FourMatch: A Photoshop Plugin That Can Spot Manipulated Photos

Earlier this year, we wrote about a new company called Fourandsix (pronounced “forensics”), a collaboration between a former Photoshop product manager and a professor who’s an expert in digital forensics. The goal of the new startup was to build powerful tools that would make detecting digital photo manipulation easy. Well, the first Fourandsix product is now available.

Called FourMatch, it’s an extension for Photoshop CS5/CS6 that “instantly distinguishes unmodified digital camera files from those that may have been edited.”

Unlike the duo’s other secretly brewing projects that haven’t been announced yet, FourMatch doesn’t take a photograph’s content itself into consideration. Instead, it peers into the file’s metadata to search for indications of tampering. The company explains,

FourMatch leverages the fact that there is nearly endless variety to exactly how hardware and software products can choose to store a JPEG file. This variety results in a distinctive set of “signatures” from each hardware and software product. Once an image has been edited and resaved from a software product, this signature is changed to match the software rather than the original capture device. Thus, when a file signature correctly matches a known signature from the device that captured the photo, you can be confident that the photo has not been edited.

Fourandsix has built a database of more than 70,000 signatures representing more than 2,400 camera models and mobile devices, as well as signatures from a variety of image editing programs and online services. When you purchase a copy of FourMatch, you’re also purchasing access to this valuable database, which is updated frequently as new devices become available. Loaded with this database, FourMatch can quickly assess the authenticity of many images.

Appearing as a floating panel on the right side of your Photoshop workspace, the plug-in shows a “green light” when the currently open JPEG file has metadata that matches the company’s signature database. This means that the photo has not been edited at all since leaving the camera from whence it came.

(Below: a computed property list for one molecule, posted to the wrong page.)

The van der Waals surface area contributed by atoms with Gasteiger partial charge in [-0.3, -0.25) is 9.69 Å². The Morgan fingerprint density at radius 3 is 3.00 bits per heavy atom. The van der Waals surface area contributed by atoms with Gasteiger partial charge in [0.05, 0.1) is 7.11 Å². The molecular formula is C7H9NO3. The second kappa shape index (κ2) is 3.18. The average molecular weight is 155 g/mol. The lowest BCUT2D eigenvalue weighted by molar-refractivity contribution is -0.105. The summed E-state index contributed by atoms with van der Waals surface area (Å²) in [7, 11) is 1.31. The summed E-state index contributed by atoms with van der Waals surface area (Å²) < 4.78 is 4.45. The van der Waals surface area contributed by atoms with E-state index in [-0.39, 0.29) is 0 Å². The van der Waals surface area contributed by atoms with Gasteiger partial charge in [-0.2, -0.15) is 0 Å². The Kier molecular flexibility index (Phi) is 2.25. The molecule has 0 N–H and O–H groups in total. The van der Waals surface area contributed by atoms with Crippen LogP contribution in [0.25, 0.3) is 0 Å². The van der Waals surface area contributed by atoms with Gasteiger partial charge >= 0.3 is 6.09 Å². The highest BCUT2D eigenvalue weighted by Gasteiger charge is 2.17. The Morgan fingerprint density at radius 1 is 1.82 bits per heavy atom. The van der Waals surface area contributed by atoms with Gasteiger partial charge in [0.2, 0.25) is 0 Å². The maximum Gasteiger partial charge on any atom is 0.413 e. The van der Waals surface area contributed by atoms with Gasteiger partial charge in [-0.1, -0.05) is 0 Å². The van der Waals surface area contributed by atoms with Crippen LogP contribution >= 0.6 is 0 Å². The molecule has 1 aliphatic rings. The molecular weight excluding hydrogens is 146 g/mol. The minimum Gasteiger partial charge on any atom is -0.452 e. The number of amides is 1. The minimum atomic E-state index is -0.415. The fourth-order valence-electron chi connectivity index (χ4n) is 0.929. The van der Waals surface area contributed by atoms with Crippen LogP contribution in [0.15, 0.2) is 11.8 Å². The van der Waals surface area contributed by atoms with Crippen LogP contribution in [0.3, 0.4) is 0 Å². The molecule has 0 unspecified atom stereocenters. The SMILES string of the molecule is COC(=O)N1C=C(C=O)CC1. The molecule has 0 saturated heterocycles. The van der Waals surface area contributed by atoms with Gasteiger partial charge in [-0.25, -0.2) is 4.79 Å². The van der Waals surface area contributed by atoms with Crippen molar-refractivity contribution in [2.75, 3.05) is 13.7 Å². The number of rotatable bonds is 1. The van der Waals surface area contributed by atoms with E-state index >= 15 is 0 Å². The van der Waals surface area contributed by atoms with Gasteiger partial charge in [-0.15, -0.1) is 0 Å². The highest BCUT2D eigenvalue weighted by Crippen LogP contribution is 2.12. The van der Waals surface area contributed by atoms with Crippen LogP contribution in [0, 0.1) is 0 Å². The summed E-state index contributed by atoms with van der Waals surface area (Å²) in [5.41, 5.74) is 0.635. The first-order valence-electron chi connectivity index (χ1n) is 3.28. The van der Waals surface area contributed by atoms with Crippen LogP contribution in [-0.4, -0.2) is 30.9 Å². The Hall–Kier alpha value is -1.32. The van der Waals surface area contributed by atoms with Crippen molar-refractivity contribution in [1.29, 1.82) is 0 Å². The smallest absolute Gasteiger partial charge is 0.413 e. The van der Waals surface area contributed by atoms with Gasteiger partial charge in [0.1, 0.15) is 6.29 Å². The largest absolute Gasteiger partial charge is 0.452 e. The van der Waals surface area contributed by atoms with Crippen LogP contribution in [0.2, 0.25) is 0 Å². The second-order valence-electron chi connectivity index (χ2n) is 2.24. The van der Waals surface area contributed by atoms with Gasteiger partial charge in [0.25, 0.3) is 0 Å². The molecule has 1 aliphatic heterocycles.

A red light indicates that the camera information metadata has been completely stripped away from the image — a sure sign that the image has at least gone through some kind of processing.

Yellow indicates that a camera has been identified, but the metadata signature doesn’t completely match an entry in the database. This doesn’t necessarily prove photo manipulation, since alterations that don’t affect the visual image itself can still alter the EXIF data.

The plugin can also make an educated guess as to which program was used to edit the photo, even if there isn’t any mention of the program in the metadata.

Check out this introduction video for a better idea of how the plugin works:

Determining the authenticity of images is useful for a variety of fields, from photojournalism and photo contests, to law enforcement and insurance.

The price of the program suggests that it’s not designed for ordinary consumers: a license that includes one year of maintenance and updates will set you back $890. The company is planning to donate 2 percent of the proceeds to the National Center for Missing & Exploited Children in an effort to combat the abduction and sexual exploitation of children.

  • Jjjustinnn

    This questions comes to my mind when reading this:
    How difficult is it exactly to forge the EXIF-data of a photo?
    Say I extract and copy the EXIF-data, manipulate the photo, save it, then paste the data back into the file?
    I do have some vague memory of finding some simple freeware-programs that let you do this.
    Whoever has the need to fool this program will most likely have the resources/patience to also make it pass under the radar.

    $890 is also an interesting price-tag…

  • Rob S

    There are a number of tools that will let you do exactly this.

    This might work for catching the average idiot faking and insurance claim but it wont work for someone determined to fake an image.

  • Rob Dickinson

    Forensics from the exif/ Really? For $890? Who are they kidding?

  • Marcus Welham

    wish I could photoshop my car dents in reality..hahahah

  • Larry Jones

    Or I just take a picture with my camera of the photoshopped picture

  • Neoracer Xox

    Disappointing. Who doesn’t run their pictures thru lightroom or photoshop these days? By that reckoning the picture is a fake?!! LOL I thought it was gonna SHOW where the image was editing. This is useless.

  • Andre Gasket

    How does it do with images that have been uploaded to places like facebook (who I assume rescale and compress things)